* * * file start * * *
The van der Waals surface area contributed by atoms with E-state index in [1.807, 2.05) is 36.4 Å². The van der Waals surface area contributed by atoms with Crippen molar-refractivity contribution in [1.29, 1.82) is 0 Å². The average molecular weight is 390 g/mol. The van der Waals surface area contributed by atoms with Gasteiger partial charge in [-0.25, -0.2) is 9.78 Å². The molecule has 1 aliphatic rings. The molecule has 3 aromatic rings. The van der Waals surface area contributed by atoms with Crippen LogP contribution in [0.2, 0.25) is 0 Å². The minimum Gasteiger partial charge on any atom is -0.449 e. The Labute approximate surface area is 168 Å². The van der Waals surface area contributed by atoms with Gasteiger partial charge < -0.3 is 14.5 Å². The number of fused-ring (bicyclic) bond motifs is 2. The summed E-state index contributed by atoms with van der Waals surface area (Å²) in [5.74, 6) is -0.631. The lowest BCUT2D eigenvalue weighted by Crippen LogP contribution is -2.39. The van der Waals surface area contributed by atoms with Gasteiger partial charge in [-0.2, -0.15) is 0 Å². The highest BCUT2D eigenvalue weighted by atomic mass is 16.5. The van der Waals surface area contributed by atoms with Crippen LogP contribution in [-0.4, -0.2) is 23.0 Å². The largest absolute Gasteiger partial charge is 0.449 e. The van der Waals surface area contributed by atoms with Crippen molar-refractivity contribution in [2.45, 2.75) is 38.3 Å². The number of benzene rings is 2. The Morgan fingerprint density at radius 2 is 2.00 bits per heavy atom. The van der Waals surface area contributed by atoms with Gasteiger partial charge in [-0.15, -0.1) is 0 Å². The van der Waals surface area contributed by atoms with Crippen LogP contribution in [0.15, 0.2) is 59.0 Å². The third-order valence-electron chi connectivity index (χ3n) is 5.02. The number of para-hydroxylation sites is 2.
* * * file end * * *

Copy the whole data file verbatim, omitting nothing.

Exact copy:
The van der Waals surface area contributed by atoms with E-state index in [1.807, 2.05) is 36.4 Å². The van der Waals surface area contributed by atoms with Crippen molar-refractivity contribution in [1.29, 1.82) is 0 Å². The average molecular weight is 390 g/mol. The van der Waals surface area contributed by atoms with Gasteiger partial charge in [-0.25, -0.2) is 9.78 Å². The molecule has 1 aliphatic rings. The molecule has 3 aromatic rings. The van der Waals surface area contributed by atoms with Crippen LogP contribution in [0.2, 0.25) is 0 Å². The minimum Gasteiger partial charge on any atom is -0.449 e. The Labute approximate surface area is 168 Å². The van der Waals surface area contributed by atoms with Gasteiger partial charge < -0.3 is 14.5 Å². The number of fused-ring (bicyclic) bond motifs is 2. The summed E-state index contributed by atoms with van der Waals surface area (Å²) in [5.74, 6) is -0.631. The lowest BCUT2D eigenvalue weighted by Crippen LogP contribution is -2.39. The van der Waals surface area contributed by atoms with Gasteiger partial charge in [-0.2, -0.15) is 0 Å². The highest BCUT2D eigenvalue weighted by atomic mass is 16.5. The van der Waals surface area contributed by atoms with Crippen LogP contribution in [-0.4, -0.2) is 23.0 Å². The largest absolute Gasteiger partial charge is 0.449 e. The van der Waals surface area contributed by atoms with Crippen molar-refractivity contribution in [2.45, 2.75) is 38.3 Å². The number of benzene rings is 2. The Morgan fingerprint density at radius 2 is 2.00 bits per heavy atom. The van der Waals surface area contributed by atoms with Gasteiger partial charge in [-0.15, -0.1) is 0 Å². The van der Waals surface area contributed by atoms with Crippen LogP contribution in [0.15, 0.2) is 59.0 Å². The third-order valence-electron chi connectivity index (χ3n) is 5.02. The number of para-hydroxylation sites is 2.